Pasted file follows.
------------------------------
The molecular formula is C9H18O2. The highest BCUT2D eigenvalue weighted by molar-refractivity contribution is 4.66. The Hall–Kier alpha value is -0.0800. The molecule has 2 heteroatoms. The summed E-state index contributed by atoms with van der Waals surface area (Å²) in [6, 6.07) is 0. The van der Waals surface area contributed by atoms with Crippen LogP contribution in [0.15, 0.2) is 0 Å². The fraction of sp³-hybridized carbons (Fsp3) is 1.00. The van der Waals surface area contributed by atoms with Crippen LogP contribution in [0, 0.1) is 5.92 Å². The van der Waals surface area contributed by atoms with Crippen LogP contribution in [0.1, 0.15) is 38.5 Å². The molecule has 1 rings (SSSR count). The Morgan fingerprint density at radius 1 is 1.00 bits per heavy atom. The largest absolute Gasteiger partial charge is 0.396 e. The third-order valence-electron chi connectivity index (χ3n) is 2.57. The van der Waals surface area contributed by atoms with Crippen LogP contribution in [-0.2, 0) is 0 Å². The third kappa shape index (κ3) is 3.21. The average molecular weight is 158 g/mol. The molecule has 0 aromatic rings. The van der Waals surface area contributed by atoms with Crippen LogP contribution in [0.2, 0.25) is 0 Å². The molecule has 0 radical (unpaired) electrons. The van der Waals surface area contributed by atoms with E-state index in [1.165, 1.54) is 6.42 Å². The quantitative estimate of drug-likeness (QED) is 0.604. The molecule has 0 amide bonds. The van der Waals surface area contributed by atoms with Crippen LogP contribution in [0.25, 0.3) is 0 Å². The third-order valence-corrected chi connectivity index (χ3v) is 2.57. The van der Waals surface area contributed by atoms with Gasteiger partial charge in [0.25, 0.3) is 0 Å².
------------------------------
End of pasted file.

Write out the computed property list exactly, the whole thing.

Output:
The molecular formula is C9H18O2. The highest BCUT2D eigenvalue weighted by molar-refractivity contribution is 4.66. The Hall–Kier alpha value is -0.0800. The molecule has 2 heteroatoms. The summed E-state index contributed by atoms with van der Waals surface area (Å²) in [6, 6.07) is 0. The van der Waals surface area contributed by atoms with Crippen LogP contribution in [0.15, 0.2) is 0 Å². The fraction of sp³-hybridized carbons (Fsp3) is 1.00. The van der Waals surface area contributed by atoms with Crippen LogP contribution in [0, 0.1) is 5.92 Å². The van der Waals surface area contributed by atoms with Crippen LogP contribution in [0.1, 0.15) is 38.5 Å². The molecule has 1 rings (SSSR count). The Morgan fingerprint density at radius 1 is 1.00 bits per heavy atom. The largest absolute Gasteiger partial charge is 0.396 e. The third-order valence-electron chi connectivity index (χ3n) is 2.57. The van der Waals surface area contributed by atoms with Crippen LogP contribution in [-0.2, 0) is 0 Å². The third kappa shape index (κ3) is 3.21. The average molecular weight is 158 g/mol. The molecule has 0 aromatic rings. The van der Waals surface area contributed by atoms with Crippen LogP contribution in [0.2, 0.25) is 0 Å². The molecule has 0 radical (unpaired) electrons. The van der Waals surface area contributed by atoms with E-state index in [1.165, 1.54) is 6.42 Å². The quantitative estimate of drug-likeness (QED) is 0.604. The molecule has 0 amide bonds. The van der Waals surface area contributed by atoms with Crippen LogP contribution in [0.25, 0.3) is 0 Å². The third-order valence-corrected chi connectivity index (χ3v) is 2.57. The van der Waals surface area contributed by atoms with Gasteiger partial charge in [0.25, 0.3) is 0 Å².